Ramadan and Fasting
The long sleeve dress hides the black and blue marks on my upper arms. We are visiting Aunt Tooran at the Misaghieh Hospital. She has given birth to a little girl. Mother and I walk into the maternity ward. Aunt Tooran is in bed Ė she looks good. She is older than my mother by three years, but she married later and this is her first child.
Mother sits on a chair by the side of the bed and the two sisters start talking in hushed quiet voice. I stay standing near my mother. Mom recounts the events of the previous day, and then grabs one of my arms, pulls up the sleeve to show her sister the black and blue marks on my skinny arm inflicted by my fatherís angry hands the day before. Iím totally embarrassed.
It is the month of Ramadan in the Moslem world Ė a full month of fasting. In our household, the only folks who fast are Aziz, my fatherís aunt, and Homa, her teenage daughter. Those two are the devout souls who fast the entire month. No one else in my house fasts. Dad and her brother talk of their duodenal ulcers and say they cannot go without food for the whole day. Motherís fasting is sporadic; it depends on whether or not she needs to shed a few pounds.
What intrigues me about Ramadan is the ritual that Aziz and Homa follow during the entire month. They get up before the sunrise to prepare for the morning meal, Sahari. They start the Samovar to boil water for tea; they warm up the left-over meal from the night before, whatever it may be: rice, lamb stew with herbs, or cutlet. I love the staples at the Sahari: bread sprinkled with sesame seeds, a dish of walnut and raisins, and a chunk of feta cheese on the side. Iím eager to get up early and be part of this ritual. Also, Iím enchanted by the singing of the Muezzin whose voice I hear through a loudspeaker from the nearby mosque. The loudspeaker rotates, and I hear the voice of the Muezzin sometimes close by, or from afar. He sings the prayers from the Quoran, and in the quiet early morning hours it sounds like a voice from heaven.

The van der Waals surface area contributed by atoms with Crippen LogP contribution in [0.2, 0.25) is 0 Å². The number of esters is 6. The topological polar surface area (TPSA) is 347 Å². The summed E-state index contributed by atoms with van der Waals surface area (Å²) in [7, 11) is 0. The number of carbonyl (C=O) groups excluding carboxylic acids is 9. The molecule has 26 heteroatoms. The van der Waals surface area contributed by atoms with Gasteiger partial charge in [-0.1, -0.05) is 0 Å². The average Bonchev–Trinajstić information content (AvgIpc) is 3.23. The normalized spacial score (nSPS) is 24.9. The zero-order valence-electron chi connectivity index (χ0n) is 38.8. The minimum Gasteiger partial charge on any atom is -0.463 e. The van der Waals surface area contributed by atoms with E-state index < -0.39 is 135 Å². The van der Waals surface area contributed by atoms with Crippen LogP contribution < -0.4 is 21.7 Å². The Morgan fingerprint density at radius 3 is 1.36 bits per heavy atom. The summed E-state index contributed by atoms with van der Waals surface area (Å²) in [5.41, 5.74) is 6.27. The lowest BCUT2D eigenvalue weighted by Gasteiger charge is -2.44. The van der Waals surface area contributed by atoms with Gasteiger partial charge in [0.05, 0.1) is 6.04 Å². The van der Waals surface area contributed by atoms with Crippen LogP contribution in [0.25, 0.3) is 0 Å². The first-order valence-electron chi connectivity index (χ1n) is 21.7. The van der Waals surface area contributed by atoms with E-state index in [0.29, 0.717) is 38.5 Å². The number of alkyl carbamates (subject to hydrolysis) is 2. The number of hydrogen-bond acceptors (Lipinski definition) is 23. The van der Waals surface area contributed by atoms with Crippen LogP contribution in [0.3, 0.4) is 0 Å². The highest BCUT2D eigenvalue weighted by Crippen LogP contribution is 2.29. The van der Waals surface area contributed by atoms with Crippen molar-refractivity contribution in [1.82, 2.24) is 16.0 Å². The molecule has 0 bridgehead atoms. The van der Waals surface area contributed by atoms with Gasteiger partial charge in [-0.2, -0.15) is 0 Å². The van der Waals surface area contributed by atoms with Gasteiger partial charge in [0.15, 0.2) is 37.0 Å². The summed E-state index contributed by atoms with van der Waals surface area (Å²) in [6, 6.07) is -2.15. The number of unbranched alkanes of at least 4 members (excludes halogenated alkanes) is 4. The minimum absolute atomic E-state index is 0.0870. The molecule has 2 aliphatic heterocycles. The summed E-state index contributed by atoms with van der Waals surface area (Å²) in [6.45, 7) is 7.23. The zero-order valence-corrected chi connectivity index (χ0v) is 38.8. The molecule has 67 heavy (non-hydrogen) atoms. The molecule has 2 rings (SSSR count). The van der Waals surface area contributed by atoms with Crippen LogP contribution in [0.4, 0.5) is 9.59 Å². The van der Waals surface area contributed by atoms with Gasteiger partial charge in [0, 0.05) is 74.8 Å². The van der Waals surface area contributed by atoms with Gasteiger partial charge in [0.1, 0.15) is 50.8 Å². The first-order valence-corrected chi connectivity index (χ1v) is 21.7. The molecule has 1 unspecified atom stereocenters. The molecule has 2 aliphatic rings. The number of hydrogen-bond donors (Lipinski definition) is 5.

Iím eleven years old and a skinny girl. My parents constantly give me vitamins and cod liver oil so that I may gain weight and get stronger. I hate cod liver oil. The sight of the bottle with its yellowish color and the fishy smell make me throw up. Iím in the habit of closing my eyes, pinching my nose between my thumb and index finger, opening my mouth so that mother could shove a spoonful of the oil into my mouth. They believe it will make me stronger and gain weight. Everyone thinks being skinny is bad.
It is fine with my parents if Iím only an observer of Aziz and Homaís ritual during Ramadan. The problem begins when a few of my classmates, including my best friend, Soraya, come to school and declare they are fasting. I want to fast too!
Aziz knows how my parents feel about this business of fasting. She makes sure to perform her morning ritual quietly so I donít wake up early in the morning. But my desire to fast just like my friends makes me wake myself up, and join Aziz and Homa. They have already finished their morning meal. Despite Azizís objection, I quickly drink a cup of tea and swallow a piece of bread and later declare to my parents that Iím fasting and refuse to eat breakfast.
By midday I refuse to eat lunch too. My parents show patience. They try to reason with me to break my fast, but I donít eat. My stubbornness exacerbates my father and puts him into a rage. He is so angry that he grabs me by both my arms, and in the heat of his anger sinks his fingers into my skinny arms, and gives me a good shake. I break my fast and eat.
Years pass by. I get older and stronger, and read articles about the actual health benefits of fasting that go beyond the religious implications: cleansing of the body and mind, abstaining from harmful habits such as smoking, experiencing hunger in order to have compassion for the poor and the hungry. But I never fast again! For me, Ramadan and fasting remain memories laced with fear, anger, sadness, and embarrassment.